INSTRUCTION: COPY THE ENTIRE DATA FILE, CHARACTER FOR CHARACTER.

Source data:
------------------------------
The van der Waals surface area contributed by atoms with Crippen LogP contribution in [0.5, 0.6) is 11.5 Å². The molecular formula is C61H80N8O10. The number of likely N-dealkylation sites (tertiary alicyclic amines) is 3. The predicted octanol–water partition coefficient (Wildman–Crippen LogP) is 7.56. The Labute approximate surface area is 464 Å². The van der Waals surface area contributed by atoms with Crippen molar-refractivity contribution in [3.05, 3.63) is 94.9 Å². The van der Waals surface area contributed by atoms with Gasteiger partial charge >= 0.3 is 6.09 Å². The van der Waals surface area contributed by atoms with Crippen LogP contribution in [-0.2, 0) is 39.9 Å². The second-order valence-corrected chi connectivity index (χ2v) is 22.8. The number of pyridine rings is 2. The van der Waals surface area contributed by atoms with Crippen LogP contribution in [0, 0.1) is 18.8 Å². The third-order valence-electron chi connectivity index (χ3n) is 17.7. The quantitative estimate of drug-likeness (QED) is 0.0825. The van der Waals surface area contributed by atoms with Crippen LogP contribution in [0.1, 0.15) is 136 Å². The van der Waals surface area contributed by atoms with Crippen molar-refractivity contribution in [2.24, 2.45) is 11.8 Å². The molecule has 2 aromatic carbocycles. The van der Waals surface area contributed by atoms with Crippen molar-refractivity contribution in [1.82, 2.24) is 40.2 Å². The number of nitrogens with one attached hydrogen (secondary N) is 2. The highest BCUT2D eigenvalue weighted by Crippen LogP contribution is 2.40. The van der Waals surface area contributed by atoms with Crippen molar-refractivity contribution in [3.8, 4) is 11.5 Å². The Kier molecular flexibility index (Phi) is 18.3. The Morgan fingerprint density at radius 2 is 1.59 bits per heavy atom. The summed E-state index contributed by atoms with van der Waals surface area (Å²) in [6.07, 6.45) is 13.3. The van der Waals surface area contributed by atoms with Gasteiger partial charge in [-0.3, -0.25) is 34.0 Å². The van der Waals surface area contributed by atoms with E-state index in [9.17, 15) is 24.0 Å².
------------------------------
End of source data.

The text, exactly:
The van der Waals surface area contributed by atoms with Crippen LogP contribution in [0.5, 0.6) is 11.5 Å². The molecular formula is C61H80N8O10. The number of likely N-dealkylation sites (tertiary alicyclic amines) is 3. The predicted octanol–water partition coefficient (Wildman–Crippen LogP) is 7.56. The Labute approximate surface area is 464 Å². The van der Waals surface area contributed by atoms with Crippen molar-refractivity contribution in [3.05, 3.63) is 94.9 Å². The van der Waals surface area contributed by atoms with Gasteiger partial charge >= 0.3 is 6.09 Å². The van der Waals surface area contributed by atoms with Crippen LogP contribution in [-0.2, 0) is 39.9 Å². The second-order valence-corrected chi connectivity index (χ2v) is 22.8. The number of pyridine rings is 2. The van der Waals surface area contributed by atoms with Crippen LogP contribution in [0, 0.1) is 18.8 Å². The third-order valence-electron chi connectivity index (χ3n) is 17.7. The quantitative estimate of drug-likeness (QED) is 0.0825. The van der Waals surface area contributed by atoms with Crippen LogP contribution in [0.1, 0.15) is 136 Å². The van der Waals surface area contributed by atoms with Crippen molar-refractivity contribution in [2.24, 2.45) is 11.8 Å². The molecule has 2 aromatic carbocycles. The van der Waals surface area contributed by atoms with Crippen molar-refractivity contribution in [1.82, 2.24) is 40.2 Å². The number of nitrogens with one attached hydrogen (secondary N) is 2. The highest BCUT2D eigenvalue weighted by Crippen LogP contribution is 2.40. The van der Waals surface area contributed by atoms with Crippen molar-refractivity contribution in [3.8, 4) is 11.5 Å². The Kier molecular flexibility index (Phi) is 18.3. The Morgan fingerprint density at radius 2 is 1.59 bits per heavy atom. The summed E-state index contributed by atoms with van der Waals surface area (Å²) in [6.07, 6.45) is 13.3. The van der Waals surface area contributed by atoms with Gasteiger partial charge in [-0.3, -0.25) is 34.0 Å². The van der Waals surface area contributed by atoms with E-state index in [9.17, 15) is 24.0 Å².